Arriving in Canada four decades ago with just a high school education, Diana Burke took advantage of opportunities in her new environment to learn and grow professionally.
She secured a university education from Queen’s and rose to the position of senior vice-president with the Royal Bank of Canada (RBC).
Burke’s migration came shortly after the passage of the Immigration Act 1976 that created four new classes of immigrants – refugees, assisted relatives, independent immigrants and families – who could come to Canada.
“I was able to come to this country because of the Liberals’ immigration policies at the time that also allowed me to bring some of my family here, including my parents who hoped for and became successful contributors to Canada,” said Jamaican-born Burke. “Naturally, I have been a Liberal ever since and I am living a Canadian immigrant dream.”
The retired banking executive is vying for the Liberal nomination in Toronto Centre after Bob Rae vacated the seat last month.
Burke, who has resided in the constituency for 25 years, is disenchanted with recent changes to Canada’s immigration policies that she feels could have a dramatic impact on the country’s economic and social fabric and how Canada is perceived by potential immigrants.
“New immigrants are finding it increasingly difficult to find jobs and I have begun to feel that the Canada of great opportunity and equality that I chose to love is under siege,” said the Rosedale resident, who launched her campaign last Tuesday. “I believe that running for office under the Liberal Party of Canada banner that gave me and my family hope is the best way for me to give back to this country and to our community of Toronto Centre.”
Burke began her association with RBC as a teller straight out of high school at age 16. When she came to Canada in 1972, the bank rehired her and she rose from an entry-level position to become senior vice-president and chief information security officer.
“During my career, I was proud to work on and help lead many of the bank’s technology innovations at the time, such as the banking machines, debit and credit cards systems and internet banking,” she said. “I believe that my information technology and security expertise are important and would help to ensure the future of our open democracy and transparency in government which is now seriously at risk.”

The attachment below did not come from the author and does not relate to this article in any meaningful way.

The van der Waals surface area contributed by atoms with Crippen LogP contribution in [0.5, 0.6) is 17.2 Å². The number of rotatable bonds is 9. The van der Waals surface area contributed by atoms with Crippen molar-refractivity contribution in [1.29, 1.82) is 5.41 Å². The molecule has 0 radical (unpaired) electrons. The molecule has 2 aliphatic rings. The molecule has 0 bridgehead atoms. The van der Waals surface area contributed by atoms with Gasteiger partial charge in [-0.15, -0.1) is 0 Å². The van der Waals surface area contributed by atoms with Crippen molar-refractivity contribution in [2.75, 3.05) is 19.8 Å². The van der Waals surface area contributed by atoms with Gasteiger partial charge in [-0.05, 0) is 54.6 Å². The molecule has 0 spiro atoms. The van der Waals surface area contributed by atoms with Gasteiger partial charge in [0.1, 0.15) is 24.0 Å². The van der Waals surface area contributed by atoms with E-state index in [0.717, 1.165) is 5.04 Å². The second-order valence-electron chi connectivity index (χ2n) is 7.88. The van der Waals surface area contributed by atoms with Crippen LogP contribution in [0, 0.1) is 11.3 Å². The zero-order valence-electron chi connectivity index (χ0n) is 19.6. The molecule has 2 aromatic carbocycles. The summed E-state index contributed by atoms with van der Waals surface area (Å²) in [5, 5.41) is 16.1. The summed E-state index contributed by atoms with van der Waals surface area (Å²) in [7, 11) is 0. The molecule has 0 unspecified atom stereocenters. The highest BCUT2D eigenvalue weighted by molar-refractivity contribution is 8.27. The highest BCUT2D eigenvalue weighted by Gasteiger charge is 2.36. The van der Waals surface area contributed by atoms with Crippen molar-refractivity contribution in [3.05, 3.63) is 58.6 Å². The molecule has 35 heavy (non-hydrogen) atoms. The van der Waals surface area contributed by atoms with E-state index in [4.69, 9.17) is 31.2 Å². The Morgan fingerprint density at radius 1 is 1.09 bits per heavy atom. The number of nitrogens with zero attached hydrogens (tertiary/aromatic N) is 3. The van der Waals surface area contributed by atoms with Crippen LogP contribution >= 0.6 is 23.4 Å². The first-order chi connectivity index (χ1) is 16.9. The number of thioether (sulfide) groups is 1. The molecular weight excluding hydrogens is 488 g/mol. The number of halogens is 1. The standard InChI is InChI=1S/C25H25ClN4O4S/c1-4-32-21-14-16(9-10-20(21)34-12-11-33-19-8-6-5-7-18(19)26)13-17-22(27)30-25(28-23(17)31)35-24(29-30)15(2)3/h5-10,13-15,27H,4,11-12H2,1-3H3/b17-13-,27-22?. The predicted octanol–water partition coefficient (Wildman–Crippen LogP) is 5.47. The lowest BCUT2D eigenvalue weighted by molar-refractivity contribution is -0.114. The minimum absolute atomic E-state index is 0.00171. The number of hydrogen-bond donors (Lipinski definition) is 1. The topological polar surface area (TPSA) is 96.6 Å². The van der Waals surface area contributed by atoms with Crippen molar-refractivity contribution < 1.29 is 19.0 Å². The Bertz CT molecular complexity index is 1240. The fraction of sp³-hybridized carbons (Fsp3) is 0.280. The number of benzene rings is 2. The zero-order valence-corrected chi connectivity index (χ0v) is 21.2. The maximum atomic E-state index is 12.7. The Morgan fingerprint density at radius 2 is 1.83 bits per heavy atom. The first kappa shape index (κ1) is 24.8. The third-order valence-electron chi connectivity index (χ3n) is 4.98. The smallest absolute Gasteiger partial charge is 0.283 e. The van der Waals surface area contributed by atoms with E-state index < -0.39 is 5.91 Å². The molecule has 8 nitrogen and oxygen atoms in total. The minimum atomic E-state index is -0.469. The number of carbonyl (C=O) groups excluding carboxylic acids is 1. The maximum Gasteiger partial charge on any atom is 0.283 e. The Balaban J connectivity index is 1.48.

In addition to her professional career, Burke has championed and supported several community and charitable causes, including early childhood education, poverty reduction, women’s leadership, health and rehabilitation, employment opportunities for disabled people and seniors’ quality of life.
A former Toronto Rehabilitation Institution board member and Online Presence Jamaica 50th anniversary co-chair, Burke is a member of Verity women’s club, director of the Project for the Advancement of Childhood Education (PACE) and president of People Bridge Foundation created in 1997 by consultant and philanthropist, Betty Steinhauer, to reduce poverty and promote health care in developing and under-developed countries.
“I believe that no other country in the world would have provided me with these exceptional opportunities to experience such extraordinary professional and intellectual growth and merit-based advancements and to be in a position to help improve the quality of life for my family and those who I have supported,” said Burke, who served on Rae’s Toronto Centre executive for the last two years.
By RON FANFAIR